Future Plans Camp bloomed this past weekend from a seed planted six months ago. In early January, five PCVs in Takeo Province were asked by PC staff to create a new camp model for high school students in Cambodia. We came up with an idea that would hopefully inspire educational goals by asking Khmer professionals to share stories of their journeys with our students. Then, we asked the students to come up with their own future plans.
PCV Jacob Massy brought student teachers from the Provincial Teachers Training College (PTTC) to help wrangle 30 student leaders—six kids from five high schools—through a jam-packed weekend. Stephanie Tyree learned to type in Khmer in order to translate the agenda. Jenny Pisani led activities, such as the morning Macarena, and Andrew Stober was our go-to MC. I was court photographer and had the pleasure of leading the Vision Board activity with my counterpart Um Chetra. But, really the show belonged to our counterparts.
The program was an intense mix of information, games and activities, a bit of introspective assessment, and ultimately the student’s own plan for the future. However, the prestige of being chosen for FP Camp came with a stipulation: the student leaders agreed to pay-it-forward. They all left camp ready to teach their peers at school what they had learned.
Not all went according to our careful plans though. The afternoon monsoon on Friday decided to stay on through dinner raining out screening of the film Girl Rising that evening. (Undaunted, we rearranged the program to show it the next morning.) When we wrote The Rules together, students said, “Don’t be shy” and “Make new friends” So when someone would hesitate to speak up the others would say, “Remember the rules!” We loved their enthusiastic attitude.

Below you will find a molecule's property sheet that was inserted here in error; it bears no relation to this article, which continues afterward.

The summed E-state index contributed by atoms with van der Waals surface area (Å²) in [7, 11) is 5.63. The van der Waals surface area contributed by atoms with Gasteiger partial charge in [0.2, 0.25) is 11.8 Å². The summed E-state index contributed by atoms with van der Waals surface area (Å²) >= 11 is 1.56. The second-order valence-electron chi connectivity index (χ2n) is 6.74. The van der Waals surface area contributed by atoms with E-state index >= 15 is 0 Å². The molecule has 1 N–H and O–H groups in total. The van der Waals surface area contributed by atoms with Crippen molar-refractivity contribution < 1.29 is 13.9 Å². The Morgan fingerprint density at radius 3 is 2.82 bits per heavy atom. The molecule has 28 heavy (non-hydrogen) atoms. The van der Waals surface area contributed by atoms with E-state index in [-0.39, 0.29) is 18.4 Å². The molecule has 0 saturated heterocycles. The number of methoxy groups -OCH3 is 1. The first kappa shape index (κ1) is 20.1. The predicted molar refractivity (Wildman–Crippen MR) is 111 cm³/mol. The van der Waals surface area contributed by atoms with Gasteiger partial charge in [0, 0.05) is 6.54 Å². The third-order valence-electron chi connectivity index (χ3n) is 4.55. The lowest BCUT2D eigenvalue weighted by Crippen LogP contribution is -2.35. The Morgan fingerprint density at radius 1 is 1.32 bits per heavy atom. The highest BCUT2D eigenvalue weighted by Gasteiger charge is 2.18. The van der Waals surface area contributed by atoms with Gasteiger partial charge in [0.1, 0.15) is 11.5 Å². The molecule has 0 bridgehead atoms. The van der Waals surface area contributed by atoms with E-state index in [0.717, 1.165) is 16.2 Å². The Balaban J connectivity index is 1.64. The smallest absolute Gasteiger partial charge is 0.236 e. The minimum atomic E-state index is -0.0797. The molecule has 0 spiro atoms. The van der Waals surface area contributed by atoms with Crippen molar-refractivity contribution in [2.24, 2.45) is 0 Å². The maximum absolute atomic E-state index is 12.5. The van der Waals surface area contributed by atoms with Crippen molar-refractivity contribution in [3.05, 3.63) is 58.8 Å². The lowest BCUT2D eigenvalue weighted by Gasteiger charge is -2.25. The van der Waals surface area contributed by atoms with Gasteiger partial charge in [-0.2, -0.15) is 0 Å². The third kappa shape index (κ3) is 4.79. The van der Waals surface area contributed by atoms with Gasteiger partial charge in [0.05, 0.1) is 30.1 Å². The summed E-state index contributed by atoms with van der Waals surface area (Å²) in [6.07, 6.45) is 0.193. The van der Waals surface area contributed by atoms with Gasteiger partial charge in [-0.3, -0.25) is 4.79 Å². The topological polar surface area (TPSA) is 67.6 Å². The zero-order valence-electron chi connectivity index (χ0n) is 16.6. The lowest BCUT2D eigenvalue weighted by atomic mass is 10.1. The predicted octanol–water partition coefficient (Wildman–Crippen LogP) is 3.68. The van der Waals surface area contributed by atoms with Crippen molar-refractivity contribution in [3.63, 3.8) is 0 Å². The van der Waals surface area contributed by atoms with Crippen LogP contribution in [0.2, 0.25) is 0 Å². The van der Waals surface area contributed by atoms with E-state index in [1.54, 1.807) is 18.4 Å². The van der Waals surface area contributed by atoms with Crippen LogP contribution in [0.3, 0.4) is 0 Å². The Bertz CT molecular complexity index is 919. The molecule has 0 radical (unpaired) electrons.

The highlight of the weekend was our speakers. We asked an artist, a tour guide, a nurse, and two educators to speak about their passions and how they followed their dreams. It was Ted Talks Khmer style. Later, during final evaluations, everyone was asked to rate the speakers. Curiously, votes for the favorite speaker were fairly evenly distributed. We took that to mean that our speakers were universally appealing.
We asked our students to consider their strengths and skills. One interesting assessment was a list of qualities, such as: Accountability, Loyalty, Pleasure, Serenity, Tradition. From the list students chose ten qualities they saw in the speakers, then ten qualities they saw in themselves; we asked if they shared any words in common. The next step was to winnow the list down to their top five qualities in order of importance. In my group half chose the word Honor. Honor is a word that connotes respect, implies distinction and reputation. The way I interpret it, honor is a principal that is held in common within a group.
The word Integrity was high on my list, which is a kin to Honor, but not quite the same. Here is where I see the cultural divide. Integrity is a personal code. Integrity needs no witness. I see integrity as an individual quality, whereas honor belongs to the tribe. My word integrity aligns with my western world-view of individualism, whereas my Cambodian friends value collectivism and a mutual code of honor.
I felt proud to be in this honorable group that possessed its own sense of integrity. When we were making our list of rules, someone said, “Have respect for teachers” to which another amended it to “Have respect for EVERYONE.” Something we intend to remember as we go forward to make our future plans.